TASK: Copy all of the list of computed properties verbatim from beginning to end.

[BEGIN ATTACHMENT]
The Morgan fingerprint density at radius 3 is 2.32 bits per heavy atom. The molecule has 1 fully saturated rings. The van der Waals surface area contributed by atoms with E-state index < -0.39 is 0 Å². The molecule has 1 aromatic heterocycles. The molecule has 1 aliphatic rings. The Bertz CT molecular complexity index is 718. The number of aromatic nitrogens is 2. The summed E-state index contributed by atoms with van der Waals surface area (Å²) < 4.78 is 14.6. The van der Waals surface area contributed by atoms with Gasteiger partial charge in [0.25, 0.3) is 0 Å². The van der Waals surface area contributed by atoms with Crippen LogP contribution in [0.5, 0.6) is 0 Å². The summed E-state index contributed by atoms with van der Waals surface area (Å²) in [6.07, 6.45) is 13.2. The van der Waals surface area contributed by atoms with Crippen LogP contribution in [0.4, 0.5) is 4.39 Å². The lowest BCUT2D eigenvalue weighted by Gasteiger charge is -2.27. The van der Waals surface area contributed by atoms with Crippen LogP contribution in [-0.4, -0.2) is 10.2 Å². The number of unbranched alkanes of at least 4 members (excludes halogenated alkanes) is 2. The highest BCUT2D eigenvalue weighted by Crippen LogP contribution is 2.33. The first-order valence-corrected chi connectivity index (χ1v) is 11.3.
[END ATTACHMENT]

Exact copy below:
The Morgan fingerprint density at radius 3 is 2.32 bits per heavy atom. The molecule has 1 fully saturated rings. The van der Waals surface area contributed by atoms with E-state index < -0.39 is 0 Å². The molecule has 1 aromatic heterocycles. The molecule has 1 aliphatic rings. The Bertz CT molecular complexity index is 718. The number of aromatic nitrogens is 2. The summed E-state index contributed by atoms with van der Waals surface area (Å²) < 4.78 is 14.6. The van der Waals surface area contributed by atoms with Gasteiger partial charge in [0.25, 0.3) is 0 Å². The van der Waals surface area contributed by atoms with Crippen LogP contribution in [0.5, 0.6) is 0 Å². The summed E-state index contributed by atoms with van der Waals surface area (Å²) in [6.07, 6.45) is 13.2. The van der Waals surface area contributed by atoms with Crippen LogP contribution in [0.4, 0.5) is 4.39 Å². The lowest BCUT2D eigenvalue weighted by Gasteiger charge is -2.27. The van der Waals surface area contributed by atoms with Crippen LogP contribution in [-0.4, -0.2) is 10.2 Å². The number of unbranched alkanes of at least 4 members (excludes halogenated alkanes) is 2. The highest BCUT2D eigenvalue weighted by Crippen LogP contribution is 2.33. The first-order valence-corrected chi connectivity index (χ1v) is 11.3.